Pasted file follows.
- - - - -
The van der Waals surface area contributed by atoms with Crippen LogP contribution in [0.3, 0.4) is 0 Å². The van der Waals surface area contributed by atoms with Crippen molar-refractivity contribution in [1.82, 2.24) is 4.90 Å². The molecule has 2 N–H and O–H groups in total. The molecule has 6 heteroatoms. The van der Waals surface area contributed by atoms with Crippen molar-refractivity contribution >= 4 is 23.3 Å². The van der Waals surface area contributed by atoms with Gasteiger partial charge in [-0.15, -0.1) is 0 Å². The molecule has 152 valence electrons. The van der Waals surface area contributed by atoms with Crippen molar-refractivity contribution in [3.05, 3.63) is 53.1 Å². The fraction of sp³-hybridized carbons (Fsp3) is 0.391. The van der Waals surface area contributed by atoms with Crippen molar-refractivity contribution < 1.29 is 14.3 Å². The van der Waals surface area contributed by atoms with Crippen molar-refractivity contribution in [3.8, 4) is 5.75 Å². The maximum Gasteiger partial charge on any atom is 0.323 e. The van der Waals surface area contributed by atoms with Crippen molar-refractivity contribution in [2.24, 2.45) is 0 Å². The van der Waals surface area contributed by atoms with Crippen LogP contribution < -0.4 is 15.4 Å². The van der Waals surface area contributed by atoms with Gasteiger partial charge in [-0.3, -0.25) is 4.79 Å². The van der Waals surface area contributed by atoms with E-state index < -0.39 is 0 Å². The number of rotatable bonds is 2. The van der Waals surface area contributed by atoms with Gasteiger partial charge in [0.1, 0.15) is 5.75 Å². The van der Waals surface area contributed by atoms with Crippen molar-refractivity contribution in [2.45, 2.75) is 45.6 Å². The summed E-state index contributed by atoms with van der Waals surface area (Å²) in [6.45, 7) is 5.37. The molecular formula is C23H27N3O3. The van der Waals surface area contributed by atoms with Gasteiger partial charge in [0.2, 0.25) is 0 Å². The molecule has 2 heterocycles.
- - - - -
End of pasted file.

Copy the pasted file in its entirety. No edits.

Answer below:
The van der Waals surface area contributed by atoms with Crippen LogP contribution in [0.3, 0.4) is 0 Å². The van der Waals surface area contributed by atoms with Crippen molar-refractivity contribution in [1.82, 2.24) is 4.90 Å². The molecule has 2 N–H and O–H groups in total. The molecule has 6 heteroatoms. The van der Waals surface area contributed by atoms with Crippen molar-refractivity contribution >= 4 is 23.3 Å². The van der Waals surface area contributed by atoms with Gasteiger partial charge in [-0.15, -0.1) is 0 Å². The molecule has 152 valence electrons. The van der Waals surface area contributed by atoms with Crippen molar-refractivity contribution in [3.05, 3.63) is 53.1 Å². The fraction of sp³-hybridized carbons (Fsp3) is 0.391. The van der Waals surface area contributed by atoms with Crippen molar-refractivity contribution < 1.29 is 14.3 Å². The van der Waals surface area contributed by atoms with Crippen molar-refractivity contribution in [3.8, 4) is 5.75 Å². The maximum Gasteiger partial charge on any atom is 0.323 e. The van der Waals surface area contributed by atoms with Crippen molar-refractivity contribution in [2.24, 2.45) is 0 Å². The van der Waals surface area contributed by atoms with Crippen LogP contribution < -0.4 is 15.4 Å². The van der Waals surface area contributed by atoms with Gasteiger partial charge in [-0.3, -0.25) is 4.79 Å². The van der Waals surface area contributed by atoms with E-state index < -0.39 is 0 Å². The number of rotatable bonds is 2. The van der Waals surface area contributed by atoms with Gasteiger partial charge in [0.1, 0.15) is 5.75 Å². The van der Waals surface area contributed by atoms with Crippen molar-refractivity contribution in [2.45, 2.75) is 45.6 Å². The summed E-state index contributed by atoms with van der Waals surface area (Å²) in [6.45, 7) is 5.37. The molecular formula is C23H27N3O3. The van der Waals surface area contributed by atoms with Gasteiger partial charge in [0.2, 0.25) is 0 Å². The molecule has 2 heterocycles.